PORTLAND -— Ambling around the seasonal aisles of the bookstores in the weeks before Christmas, likely as not, you’ll stumble across several books featuring nutcrackers.

Lavishly illustrated, one with a CD with Claire Bloom’s wonderful reading of the story of “The Nutcracker” and, likely as not, some will magically emit Tchaikovsky’s familiar bum/dadadadada/damdamdam.

The story’s author is variously given as Ernst Hoffmann, Ernst Theodore Hoffmann and sometimes ETA Hoffmann. And should you be riding your search engine and let your mouse bite after you typed in the word ‘nutcracker,’ you will find 7,277 websites, and 105 book titles with the word ‘nutcracker’ in them.

What could possibly explain the amazing longevity of a story penned as the dust from the 1815 Battle of Waterloo was settling? 

Its author was a conscientious judge in his day job in Berlin, a talented musician – hence the third initial A, standing for Amadé, as in Mozart – a caricaturist, occasional theater director and one of the most innovative and deeply thoughtful writers of his or any other time.

He embedded the story of the “Nutcracker and Mouseking” in a framework of story-telling patterned on the tradition of Boccaccio’s Decameron: A group of writers meets under the banner of Saint Serapion, a saint of shaky sanity but redoubtable imagination. 

They meet to read their stories to each other and to comment on each other’s writing.

But how did the story bounce from post-Napoleonic Berlin to France to Russia and then into the amazing repackaging machine of the United States?

For one thing, in the late 18th and early 19th century, German Christmas started to morph into what it has become: a child-centered holiday. 

For another, Hoffmann was one of the first German export successes of modern times. 

His stories were not just read in France and Russia but became fashionable.

Writers such as Gautier, Nerval, George Sand, Pushkin, Dostoyevsky, Gogol and Edgar Allan Poe were influenced by him.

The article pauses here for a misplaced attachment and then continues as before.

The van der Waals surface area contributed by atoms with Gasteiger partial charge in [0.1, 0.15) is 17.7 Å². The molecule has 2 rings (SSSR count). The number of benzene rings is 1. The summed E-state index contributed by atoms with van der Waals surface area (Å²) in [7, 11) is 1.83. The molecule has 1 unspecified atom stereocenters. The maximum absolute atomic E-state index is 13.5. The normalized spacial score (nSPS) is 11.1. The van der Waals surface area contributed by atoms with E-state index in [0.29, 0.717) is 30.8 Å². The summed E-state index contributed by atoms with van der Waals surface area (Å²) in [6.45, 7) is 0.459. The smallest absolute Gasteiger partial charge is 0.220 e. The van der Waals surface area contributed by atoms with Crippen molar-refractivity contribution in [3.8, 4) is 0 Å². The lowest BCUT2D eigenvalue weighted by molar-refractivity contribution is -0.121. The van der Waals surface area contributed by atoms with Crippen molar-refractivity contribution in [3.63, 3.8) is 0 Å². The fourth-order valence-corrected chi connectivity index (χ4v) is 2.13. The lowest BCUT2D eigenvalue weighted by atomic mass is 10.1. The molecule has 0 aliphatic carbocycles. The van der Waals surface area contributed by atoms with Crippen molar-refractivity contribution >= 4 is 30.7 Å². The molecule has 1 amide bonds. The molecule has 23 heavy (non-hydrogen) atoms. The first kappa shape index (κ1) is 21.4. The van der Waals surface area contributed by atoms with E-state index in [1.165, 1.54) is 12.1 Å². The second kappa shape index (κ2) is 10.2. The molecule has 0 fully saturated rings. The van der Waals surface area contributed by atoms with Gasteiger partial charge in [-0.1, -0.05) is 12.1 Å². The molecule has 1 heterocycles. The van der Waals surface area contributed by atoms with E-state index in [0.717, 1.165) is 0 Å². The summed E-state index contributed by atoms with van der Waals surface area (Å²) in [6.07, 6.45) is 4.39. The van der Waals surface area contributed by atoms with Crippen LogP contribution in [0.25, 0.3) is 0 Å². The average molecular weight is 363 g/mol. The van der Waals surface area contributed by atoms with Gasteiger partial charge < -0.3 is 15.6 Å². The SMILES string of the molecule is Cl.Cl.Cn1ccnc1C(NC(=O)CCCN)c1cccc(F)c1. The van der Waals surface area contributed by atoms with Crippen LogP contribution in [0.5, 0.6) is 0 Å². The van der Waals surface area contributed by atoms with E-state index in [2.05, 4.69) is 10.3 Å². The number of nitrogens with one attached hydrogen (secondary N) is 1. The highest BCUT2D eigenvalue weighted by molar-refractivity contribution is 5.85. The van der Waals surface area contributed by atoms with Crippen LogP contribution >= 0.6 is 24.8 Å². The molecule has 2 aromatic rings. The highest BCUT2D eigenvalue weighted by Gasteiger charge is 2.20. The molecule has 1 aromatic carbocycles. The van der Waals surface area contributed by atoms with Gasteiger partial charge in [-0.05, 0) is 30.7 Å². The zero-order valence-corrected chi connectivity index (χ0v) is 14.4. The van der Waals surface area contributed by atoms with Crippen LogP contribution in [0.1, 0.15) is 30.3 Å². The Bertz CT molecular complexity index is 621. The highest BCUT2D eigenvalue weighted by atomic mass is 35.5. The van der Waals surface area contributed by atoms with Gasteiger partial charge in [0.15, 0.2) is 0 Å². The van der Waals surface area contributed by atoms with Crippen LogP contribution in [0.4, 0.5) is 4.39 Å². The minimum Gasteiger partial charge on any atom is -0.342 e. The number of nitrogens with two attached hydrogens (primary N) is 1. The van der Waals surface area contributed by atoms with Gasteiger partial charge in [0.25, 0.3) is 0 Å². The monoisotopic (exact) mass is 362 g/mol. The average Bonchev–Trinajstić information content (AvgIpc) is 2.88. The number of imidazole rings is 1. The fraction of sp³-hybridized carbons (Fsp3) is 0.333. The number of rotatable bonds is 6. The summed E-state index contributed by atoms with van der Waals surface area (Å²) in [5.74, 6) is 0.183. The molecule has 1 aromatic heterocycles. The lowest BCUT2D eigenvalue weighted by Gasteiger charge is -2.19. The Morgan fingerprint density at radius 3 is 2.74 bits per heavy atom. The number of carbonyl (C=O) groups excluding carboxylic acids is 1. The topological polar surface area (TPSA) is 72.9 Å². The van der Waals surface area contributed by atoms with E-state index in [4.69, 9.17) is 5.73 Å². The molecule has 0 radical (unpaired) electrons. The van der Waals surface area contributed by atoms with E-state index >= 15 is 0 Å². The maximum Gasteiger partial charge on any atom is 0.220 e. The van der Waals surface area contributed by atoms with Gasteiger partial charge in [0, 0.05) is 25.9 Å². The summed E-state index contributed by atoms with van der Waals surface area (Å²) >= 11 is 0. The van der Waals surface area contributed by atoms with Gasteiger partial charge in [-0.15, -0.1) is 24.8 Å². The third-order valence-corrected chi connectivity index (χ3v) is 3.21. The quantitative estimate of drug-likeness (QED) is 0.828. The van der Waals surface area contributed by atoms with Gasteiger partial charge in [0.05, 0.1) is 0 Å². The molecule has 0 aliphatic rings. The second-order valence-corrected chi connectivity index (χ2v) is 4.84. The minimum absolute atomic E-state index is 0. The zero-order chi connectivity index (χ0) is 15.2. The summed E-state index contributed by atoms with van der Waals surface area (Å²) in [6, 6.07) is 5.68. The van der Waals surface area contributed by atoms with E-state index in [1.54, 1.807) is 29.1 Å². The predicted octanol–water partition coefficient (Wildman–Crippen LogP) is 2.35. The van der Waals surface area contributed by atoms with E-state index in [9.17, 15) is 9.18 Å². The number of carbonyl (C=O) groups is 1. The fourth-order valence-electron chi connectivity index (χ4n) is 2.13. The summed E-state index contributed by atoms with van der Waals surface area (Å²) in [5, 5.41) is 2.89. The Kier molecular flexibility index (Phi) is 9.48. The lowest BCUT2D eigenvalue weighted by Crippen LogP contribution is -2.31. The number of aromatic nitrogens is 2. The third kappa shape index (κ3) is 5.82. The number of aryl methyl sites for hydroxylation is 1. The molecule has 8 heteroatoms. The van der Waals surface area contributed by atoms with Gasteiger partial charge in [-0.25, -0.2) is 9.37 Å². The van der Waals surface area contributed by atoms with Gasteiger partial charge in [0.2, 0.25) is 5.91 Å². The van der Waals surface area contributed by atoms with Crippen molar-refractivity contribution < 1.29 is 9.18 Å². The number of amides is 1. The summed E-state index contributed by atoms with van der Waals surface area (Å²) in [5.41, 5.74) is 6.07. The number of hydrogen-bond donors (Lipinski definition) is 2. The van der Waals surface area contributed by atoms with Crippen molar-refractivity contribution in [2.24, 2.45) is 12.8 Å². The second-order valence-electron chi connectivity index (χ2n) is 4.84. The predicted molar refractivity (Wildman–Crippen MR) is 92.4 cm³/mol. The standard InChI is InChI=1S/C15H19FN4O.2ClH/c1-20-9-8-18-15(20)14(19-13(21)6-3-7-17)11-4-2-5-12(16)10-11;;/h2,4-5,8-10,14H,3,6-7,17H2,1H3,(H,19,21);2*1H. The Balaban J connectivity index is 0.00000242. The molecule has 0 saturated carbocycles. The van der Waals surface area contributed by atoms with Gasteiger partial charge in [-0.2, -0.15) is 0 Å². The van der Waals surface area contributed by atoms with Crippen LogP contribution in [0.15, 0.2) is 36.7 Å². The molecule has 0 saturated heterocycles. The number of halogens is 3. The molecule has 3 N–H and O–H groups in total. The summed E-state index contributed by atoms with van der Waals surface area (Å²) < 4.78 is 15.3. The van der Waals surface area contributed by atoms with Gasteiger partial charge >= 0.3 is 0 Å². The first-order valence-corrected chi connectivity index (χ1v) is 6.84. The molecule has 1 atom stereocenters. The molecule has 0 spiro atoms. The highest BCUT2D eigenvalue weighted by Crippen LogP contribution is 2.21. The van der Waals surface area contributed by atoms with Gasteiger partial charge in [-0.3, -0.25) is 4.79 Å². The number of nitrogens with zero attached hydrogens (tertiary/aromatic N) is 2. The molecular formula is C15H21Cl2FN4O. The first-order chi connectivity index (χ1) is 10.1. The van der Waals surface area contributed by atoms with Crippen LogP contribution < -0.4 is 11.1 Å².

So it is no surprise that the great Russian imperial ballet would ask Tchaikovsky to compose music for a Nutcracker ballet.

Of course, the story needed to be adapted, and what the adaptors nibbled away was the satirical edge of Hoffmann’s story, some of its raucousness and its realism.

It’s hard to dance satire.

The sanitized ballet mice don’t fire stinky mouse pellets in battle. The king in the story is silly and gluttonous, not an object of admiration emanating benevolent power.

The king’s ministers are mindlessly subservient, Hoffmann’s swipe at the arch-conservative establishments of his time. And the land of the sugar plums is hardly choreographed to get across the idea of self-centered adolescents.

And then there is the transformation of the handsome youth, young Drosselmeyer, into an ugly nutcracker, whose enchantment can only be lifted if he finds a woman who will love him in spite of his ugliness.

We might put this under the rubric of beauty and the beast tales where unselfish, self-sacrificing love lifts enchantment.

But it is also a fact that Hoffmann was haunted by a sense of his own bad looks and by his impossible love of a teenage girl twenty years younger.

Psychobabble aside, from beginning to end, good godpapa Drosselmeyer, the alter-ego of Hoffmann, hovers over the action, manipulating not only nutcrackers and other gadgets, but representing and encouraging that which makes us quintessentially human: the power to imagine.

Godpapa may be a wizard, but he uses recognizable tools.

This is the story’s innermost secret, that the preciousness of the imagination should be balanced with keeping at least one toe touching reality, lest we gallop away unbridled into fantasy land.

Gelsey Kirkland and Mikhail Baryshnikov may be allowed to defy gravity for sublime moments.

But, “personal preference notwithstanding, gravity is the law.”

– Special to the Press Herald